Although my backyard observing spot shows no hint of the Milky Way on the best nights, if the skies are transparent and steady I have respectable views of many deep sky targets.
On this night I decided to sketch one of them high in the southern sky.
M 11 is a rich open or galactic cluster in the northern sky on a good summer night. Some 500 stars of this cluster’s 2900 are brighter than 14th magnitude and it glows at magnitude is 6.3. Many suns here are very hot B class and densely packed from our perspective. Faint members scintillate in the ocular as your eye adjusts to them. This open cluster was discovered by Gottfried Kirch in 1681 and resolved into individual stars in 1733 by William Derham. At 6000 light years it is about half the distance of the nearest globular clusters and just as splendid.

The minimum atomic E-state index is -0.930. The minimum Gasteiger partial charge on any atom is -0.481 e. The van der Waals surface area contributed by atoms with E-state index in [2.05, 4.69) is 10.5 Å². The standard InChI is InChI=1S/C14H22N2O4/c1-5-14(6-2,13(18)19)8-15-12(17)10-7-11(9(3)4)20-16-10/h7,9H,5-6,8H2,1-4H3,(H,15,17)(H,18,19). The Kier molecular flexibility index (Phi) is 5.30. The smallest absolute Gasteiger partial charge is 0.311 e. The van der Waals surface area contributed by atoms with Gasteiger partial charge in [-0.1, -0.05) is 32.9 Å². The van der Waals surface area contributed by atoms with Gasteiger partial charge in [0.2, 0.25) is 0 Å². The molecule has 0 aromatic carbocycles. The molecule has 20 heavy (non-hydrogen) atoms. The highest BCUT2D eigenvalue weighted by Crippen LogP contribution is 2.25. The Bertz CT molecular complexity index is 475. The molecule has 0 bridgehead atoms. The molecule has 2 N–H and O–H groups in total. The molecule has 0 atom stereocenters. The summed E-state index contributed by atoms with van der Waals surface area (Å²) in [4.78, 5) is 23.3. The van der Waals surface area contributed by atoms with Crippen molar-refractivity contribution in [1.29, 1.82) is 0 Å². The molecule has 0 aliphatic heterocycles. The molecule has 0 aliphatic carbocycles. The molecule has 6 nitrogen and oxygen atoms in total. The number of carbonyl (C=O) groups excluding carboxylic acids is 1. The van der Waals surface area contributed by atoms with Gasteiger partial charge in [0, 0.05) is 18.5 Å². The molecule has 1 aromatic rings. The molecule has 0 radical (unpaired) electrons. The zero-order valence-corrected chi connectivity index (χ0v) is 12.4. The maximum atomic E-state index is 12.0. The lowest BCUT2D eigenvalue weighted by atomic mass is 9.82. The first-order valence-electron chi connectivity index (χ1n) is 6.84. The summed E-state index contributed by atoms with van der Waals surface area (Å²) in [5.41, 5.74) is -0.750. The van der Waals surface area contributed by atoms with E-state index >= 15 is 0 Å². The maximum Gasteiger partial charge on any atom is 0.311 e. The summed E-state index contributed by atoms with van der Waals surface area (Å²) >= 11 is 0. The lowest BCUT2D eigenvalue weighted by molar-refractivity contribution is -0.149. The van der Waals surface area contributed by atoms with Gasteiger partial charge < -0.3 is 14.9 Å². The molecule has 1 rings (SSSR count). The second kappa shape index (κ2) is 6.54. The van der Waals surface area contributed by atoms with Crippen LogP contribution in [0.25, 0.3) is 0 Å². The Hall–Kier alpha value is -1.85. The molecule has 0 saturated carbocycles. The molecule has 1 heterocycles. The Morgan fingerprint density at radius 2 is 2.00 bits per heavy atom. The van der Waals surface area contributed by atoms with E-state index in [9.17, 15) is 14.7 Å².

9″x11″ white sketching paper; 6B, 4B, HB graphite pencils and a blending stump;
Scanned and inverted
Scope: 10″ f/5.7 Dobsonian: 13 mm widefield eyepiece 111x
Date and Time: 6-18-2012, 06:00-06:50 UT
Seeing: Pickering 8/10
Transparency: above average 3.5/5
Location: Constellation: Scutum
R.A. 18h 51.1m
Dec. -06° 16′